It happened before, two years ago to be exact.
When the Nets made Isaiah Whitehead the 42nd overall pick in the 2016 NBA Draft, the Coney Island product became the first Brooklyn born baller to call the Barclays Center home at the NBA level.
Rawle Alkins – a Canarsie native who once attended Christ the King High School in Middle Village, Queens – could be next.
Alkins initially entered the NBA Draft last year after his freshman year with the Arizona Wildcats – the same school that produced Rondae Hollis-Jefferson and where he played with projected overall No. 1 pick DeAndre Ayton. He worked out with his hometown Nets. Since then, the 2018 All-Pac-12 Honorable Mention has also worked out with Oklahoma City, Toronto, Indiana, Atlanta, Dallas and the Lakers.
But like Whitehead, he’d welcome the opportunity of staying home.
“I think that would be great,” he told NetsDaily over the phone this past weekend from a Dallas airport right after wrapping up a workout with the Mavericks. “I’d try to bring that winning mentality to the team. Obviously, (the Nets) are a team that’s on the rise; they’re a team that’s rebuilding. They’re just missing a couple of pieces that could get it done.”
Alkins added that he didn’t meet with the Nets this time around, but didn’t rule out squeezing in a Brooklyn workout right before the official selection process. Asked why, it was nothing substantial, just how the pre-draft process worked itself out.
“There’s not really a reason why,” he said. “Right now they’re just focused on the particular range, and they have picks in that range. At the same time, who knows. I’m not telling you that we might not work out with them. There’s still a couple more days before the draft. I’m staying prepared.”
Because he worked out for them last year and because he’s local, there’s already a familiarity. He recalled his time at HSS last year as a great experience, and like any other hopeful applying for a job, he expressed a positive overall view of the Nets’ organization.
“I feel like it would be an honor to play there,” Alkins said, reflecting on his visit to HSS Training Center a year ago. “I feel like, being the hometown guy, going into Brooklyn, that (borough) made me. Brooklyn is a great, great team and a great franchise. I got to see the facility last year. The guys were great people. They’re all about winning and competing, which is my specialty.”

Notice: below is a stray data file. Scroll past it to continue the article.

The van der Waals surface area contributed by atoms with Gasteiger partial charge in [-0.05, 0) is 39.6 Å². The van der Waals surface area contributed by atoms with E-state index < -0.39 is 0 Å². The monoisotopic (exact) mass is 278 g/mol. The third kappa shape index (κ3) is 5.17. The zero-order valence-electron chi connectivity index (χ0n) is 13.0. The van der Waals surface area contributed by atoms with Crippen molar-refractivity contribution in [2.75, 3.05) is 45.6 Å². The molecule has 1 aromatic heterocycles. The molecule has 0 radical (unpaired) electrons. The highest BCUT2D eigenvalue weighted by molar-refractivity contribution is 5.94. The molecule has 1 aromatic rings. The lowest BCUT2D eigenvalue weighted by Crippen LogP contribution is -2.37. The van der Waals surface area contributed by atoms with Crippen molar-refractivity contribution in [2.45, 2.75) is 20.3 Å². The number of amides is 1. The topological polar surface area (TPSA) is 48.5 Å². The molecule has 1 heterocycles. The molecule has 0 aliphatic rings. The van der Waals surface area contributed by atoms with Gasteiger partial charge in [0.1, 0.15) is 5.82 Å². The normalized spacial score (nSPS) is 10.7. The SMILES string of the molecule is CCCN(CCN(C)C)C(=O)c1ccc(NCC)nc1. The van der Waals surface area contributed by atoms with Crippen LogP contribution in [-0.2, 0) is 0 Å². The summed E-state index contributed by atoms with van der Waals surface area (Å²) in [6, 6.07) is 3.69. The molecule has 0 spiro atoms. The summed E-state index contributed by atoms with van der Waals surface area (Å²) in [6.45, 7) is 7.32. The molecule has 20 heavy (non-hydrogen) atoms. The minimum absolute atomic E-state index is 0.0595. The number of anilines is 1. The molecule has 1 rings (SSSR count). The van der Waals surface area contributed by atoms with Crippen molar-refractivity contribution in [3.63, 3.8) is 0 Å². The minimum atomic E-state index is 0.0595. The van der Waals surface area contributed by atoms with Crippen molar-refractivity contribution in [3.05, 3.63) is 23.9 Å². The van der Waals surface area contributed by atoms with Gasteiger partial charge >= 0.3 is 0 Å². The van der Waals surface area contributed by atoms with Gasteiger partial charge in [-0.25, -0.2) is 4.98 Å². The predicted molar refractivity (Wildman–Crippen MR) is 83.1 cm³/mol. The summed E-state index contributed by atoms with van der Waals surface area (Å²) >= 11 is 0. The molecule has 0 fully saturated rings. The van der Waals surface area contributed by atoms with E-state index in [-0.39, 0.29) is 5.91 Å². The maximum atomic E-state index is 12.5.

His comments also aren’t uncommon from what others have said throughout the league.
At various points throughout the pre-draft process, Alkins has been mocked to the Nets in both the late first and mid-second round. Though, like many others around the draft, he insists there will be surprises come Thursday. He hinted at going much higher than his projection would indicate.
“Outside of the top-10, it’s like an open draft. There might be a lot of surprises on draft night, a lot of movement,” he offered.
“I feel like there might be a lot of surprises on draft night. When you look at the mocks and it says, ‘Rawle Alkins, 60th pick,’ … I think that you guys are going to see a lot of surprises on draft night.”
By the numbers, Alkins’ made improvements despite breaking his foot last September. He recovered enough to net a career-high 26 points in his second game back at New Mexico on December 16.
For the season, the two-way guard improved to 13.1 points in 31.4 minutes from 10.9 points in 28.0 minutes in his first season, although his field goal percentage took a slight dip from 46.3 to 43.2%. As primarily a spot-up shooter during his freshman season, when he played 37 games (36 starts), Alkins shot 37% from deep. He shot a pretty much identical 36% this season through 23 games (21 starts).
Alkins also averaged 4.9 rebounds 2.2 assists and 1.0 steals (1.3 as a sophomore) in his college career, which evolves into a career 16.0 points, 6.7 rebounds, 3.0 assists and 1.4 steals per 40 minutes.
Alkins sees the NBA as a better fit for his abilities on the floor, and provides five key attributes the Nets organization absolutely loves: versatility, defense, three-point shooting, size and athleticism.
“I think the NBA is going to be better for me because it’s a faster game and there’s a lot more space on the court,” said Alkins. “Coming in this league I have that defensive mentality going into the draft. Not every rookie is going to have that Donovan Mitchell 20 shots a night … some guys are going to have to prove themselves another way. My way is the defensive end – defense is what gets you on the court.
“I feel like I’m designed to be in the NBA,” he continued. “It’s positionless basketball. That’s how teams view me. It’s always great to see a team view you the way you view yourself.”
Whether his feeling of a personal draft day surprise is a display of educated confidence or blissful optimism remains to be seen. But if he’s right, there will be celebrating in Canarsie.